Today , i have learned about the enhancements in the oracle 10g merge statement from oracle-developer.net website.Thanks to Adrian Billington , Oracle developer site moderator for sharing this information with us.
The MERGE statement was introduced in Oracle 9i as part of Oracle’s ETL-enabling technology. It enables us to conditionally update or insert data into a target table and in many cases is more flexible and efficient than previous hand-coded “UPSERT” solutions. With the release of 10g, Oracle has added many enhancements to MERGE, making it a considerably more flexible and powerful statement than its 9i predecessor. For example, MERGE can now UPDATE, DELETE and INSERT with separate conditions for each. It also supports UPDATE-only or INSERT-only operations. We’ll examine such improvements in this article.
Throughout this article, we’ll be using a source and target table to perform the MERGE examples. The target table will have a subset of the source table’s data, meaning that with any MERGE, there will be an “80-20” mix of UPDATEs and INSERTs. Note that the target table is modified to enable NULL in all columns. This will enable us to keep the column lists short for the INSERT operations in the examples.
SQL> CREATE TABLE src AS SELECT * FROM all_objects WHERE ROWNUM <= 100;
SQL> CREATE TABLE tgt AS SELECT * FROM src WHERE ROWNUM <= 80;
SQL> ALTER TABLE tgt MODIFY 2 ( owner NULL 3 , object_name NULL 4 , object_id NULL 5 , created NULL 6 , last_ddl_time NULL 7 );
recap: merge in oracle 9i
We’ll begin by demonstrating a straight MERGE supported by Oracle 9i. We’ll pick an arbitrary operation for UPDATE (in this case setting the OBJECT_NAME to lower case). The DML operations in this example are of little consequence; rather it is the syntax that is important.
SQL> MERGE 2 INTO tgt 3 USING src 4 ON (src.object_id = tgt.object_id) 5 WHEN MATCHED 6 THEN 7 UPDATE 8 SET tgt.object_name = LOWER(src.object_name) 9 WHEN NOT MATCHED 10 THEN 11 INSERT (tgt.object_id, tgt.object_name) 12 VALUES (src.object_id, src.object_name); 100 rows merged.
This tells us that we’ve merged 100 records. From the setup of the data, we’d expect there to be 80 lower-cased object names in the target table. We can check this with a simple regular expression as follows.
SQL> SELECT COUNT(*) 2 FROM tgt 3 WHERE REGEXP_LIKE(object_name,'[a-z]');
COUNT(*) ---------- 80 1 row selected.
Now we’ve revisited the MERGE statement as supported by Oracle 9i, we can move onto the 10g new features and enhancements.
optional insert or update in 10g
In Oracle 10g, either the INSERT or UPDATE operations are optional (you must have one, but not necessarily both, unlike in 9i). This is a critical enhancement and one which makes the MERGE statement much more flexible. In particular, this new feature could make updates with correlated sub-queries a thing of the past as MERGE is easier to code, easier to understand, more flexible, less error-prone and faster. In the following example, we’ll MERGE source into target but ignore new rows by leaving out the INSERT operation. Note how much easier this is to code and read than a “double-correlated UPDATE”.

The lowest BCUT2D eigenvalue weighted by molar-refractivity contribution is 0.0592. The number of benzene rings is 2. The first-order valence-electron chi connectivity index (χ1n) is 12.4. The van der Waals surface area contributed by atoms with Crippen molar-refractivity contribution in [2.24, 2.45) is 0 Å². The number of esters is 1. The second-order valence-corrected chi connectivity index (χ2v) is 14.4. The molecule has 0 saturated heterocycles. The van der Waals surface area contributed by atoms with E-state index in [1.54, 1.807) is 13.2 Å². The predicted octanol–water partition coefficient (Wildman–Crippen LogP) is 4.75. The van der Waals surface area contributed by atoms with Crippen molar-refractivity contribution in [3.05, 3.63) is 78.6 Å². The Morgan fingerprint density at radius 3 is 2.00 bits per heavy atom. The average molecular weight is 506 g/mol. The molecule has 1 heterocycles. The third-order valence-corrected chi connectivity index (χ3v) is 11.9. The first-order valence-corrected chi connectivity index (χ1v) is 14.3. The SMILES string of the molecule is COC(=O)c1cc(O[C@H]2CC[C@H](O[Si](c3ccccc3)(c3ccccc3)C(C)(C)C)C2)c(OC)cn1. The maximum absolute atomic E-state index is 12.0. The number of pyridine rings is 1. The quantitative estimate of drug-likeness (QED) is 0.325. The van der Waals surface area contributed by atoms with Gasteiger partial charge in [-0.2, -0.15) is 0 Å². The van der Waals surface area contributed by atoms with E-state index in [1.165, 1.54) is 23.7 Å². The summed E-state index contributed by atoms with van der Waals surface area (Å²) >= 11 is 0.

SQL> MERGE 2 INTO tgt 3 USING src 4 ON (src.object_id = tgt.object_id) 5 WHEN MATCHED 6 THEN 7 UPDATE 8 SET tgt.object_name = LOWER(src.object_name);
80 rows merged.
The following example demonstrates the opposite by leaving out the UPDATE operation. This is the logical equivalent of a conditional INSERT..SELECT statement.
SQL> MERGE 2 INTO tgt 3 USING src 4 ON (src.object_id = tgt.object_id) 5 WHEN NOT MATCHED 6 THEN 7 INSERT (tgt.object_id, tgt.object_name) 8 VALUES (src.object_id, src.object_name);
20 rows merged.
In addition to the conditional INSERT..SELECT above, MERGE also supports unconditional INSERT..SELECT by way of the 1=0 condition which Oracle calls a constant filter predicate. The purpose of this is to avoid a join between source and target. Whether this will draw developers away from coding a straightforward INSERT..SELECT statement will, of course, be a matter of personal preference!
SQL> MERGE 2 INTO tgt 3 USING src 4 ON (1 = 0) --constant filter predicate to avoid join 5 WHEN NOT MATCHED 6 THEN 7 INSERT (tgt.object_id, tgt.object_name) 8 VALUES (src.object_id, src.object_name); 100 rows merged.
We can see that the unconditional INSERT..SELECT that this example implies has loaded all records from source to target. The lack of keys or constraints on the demonstration tables has allowed this to happen, though in a real system, this would be likely to fail.
With Oracle 10g, we can can now apply additional conditions to the UPDATE or INSERT operation within a MERGE. This is extremely useful if we have different rules for when a record is updated or inserted but we do not wish to restrict the ON condition that joins source and target together. To explain this another way, any filters added to the ON clause, other than the primary join conditions, could increase the likelihood that a record flips over to the “NOT MATCHED” bucket. This would in all probability be wrong and considered a bug.